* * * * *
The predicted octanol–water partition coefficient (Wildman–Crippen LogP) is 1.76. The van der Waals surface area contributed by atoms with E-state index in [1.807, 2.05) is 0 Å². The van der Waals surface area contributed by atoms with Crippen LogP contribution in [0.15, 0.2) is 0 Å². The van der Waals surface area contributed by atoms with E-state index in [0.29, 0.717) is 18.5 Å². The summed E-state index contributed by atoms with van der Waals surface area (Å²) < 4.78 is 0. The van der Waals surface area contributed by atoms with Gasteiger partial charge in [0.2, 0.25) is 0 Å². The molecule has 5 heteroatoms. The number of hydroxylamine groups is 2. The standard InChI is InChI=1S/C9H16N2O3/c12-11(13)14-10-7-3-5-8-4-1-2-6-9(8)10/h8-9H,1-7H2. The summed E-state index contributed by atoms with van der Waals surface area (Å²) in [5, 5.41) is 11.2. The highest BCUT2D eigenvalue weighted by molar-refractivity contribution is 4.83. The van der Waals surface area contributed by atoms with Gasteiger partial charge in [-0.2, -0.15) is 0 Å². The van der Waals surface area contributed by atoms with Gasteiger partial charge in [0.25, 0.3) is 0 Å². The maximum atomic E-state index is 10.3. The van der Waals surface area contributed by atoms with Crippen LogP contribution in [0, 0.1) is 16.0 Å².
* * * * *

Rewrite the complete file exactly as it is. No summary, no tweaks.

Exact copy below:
The predicted octanol–water partition coefficient (Wildman–Crippen LogP) is 1.76. The van der Waals surface area contributed by atoms with E-state index in [1.807, 2.05) is 0 Å². The van der Waals surface area contributed by atoms with Crippen LogP contribution in [0.15, 0.2) is 0 Å². The van der Waals surface area contributed by atoms with E-state index in [0.29, 0.717) is 18.5 Å². The summed E-state index contributed by atoms with van der Waals surface area (Å²) < 4.78 is 0. The van der Waals surface area contributed by atoms with Gasteiger partial charge in [0.2, 0.25) is 0 Å². The molecule has 5 heteroatoms. The number of hydroxylamine groups is 2. The standard InChI is InChI=1S/C9H16N2O3/c12-11(13)14-10-7-3-5-8-4-1-2-6-9(8)10/h8-9H,1-7H2. The summed E-state index contributed by atoms with van der Waals surface area (Å²) in [5, 5.41) is 11.2. The highest BCUT2D eigenvalue weighted by molar-refractivity contribution is 4.83. The van der Waals surface area contributed by atoms with Gasteiger partial charge in [-0.2, -0.15) is 0 Å². The van der Waals surface area contributed by atoms with Gasteiger partial charge in [0.25, 0.3) is 0 Å². The maximum atomic E-state index is 10.3. The van der Waals surface area contributed by atoms with Crippen LogP contribution in [0, 0.1) is 16.0 Å².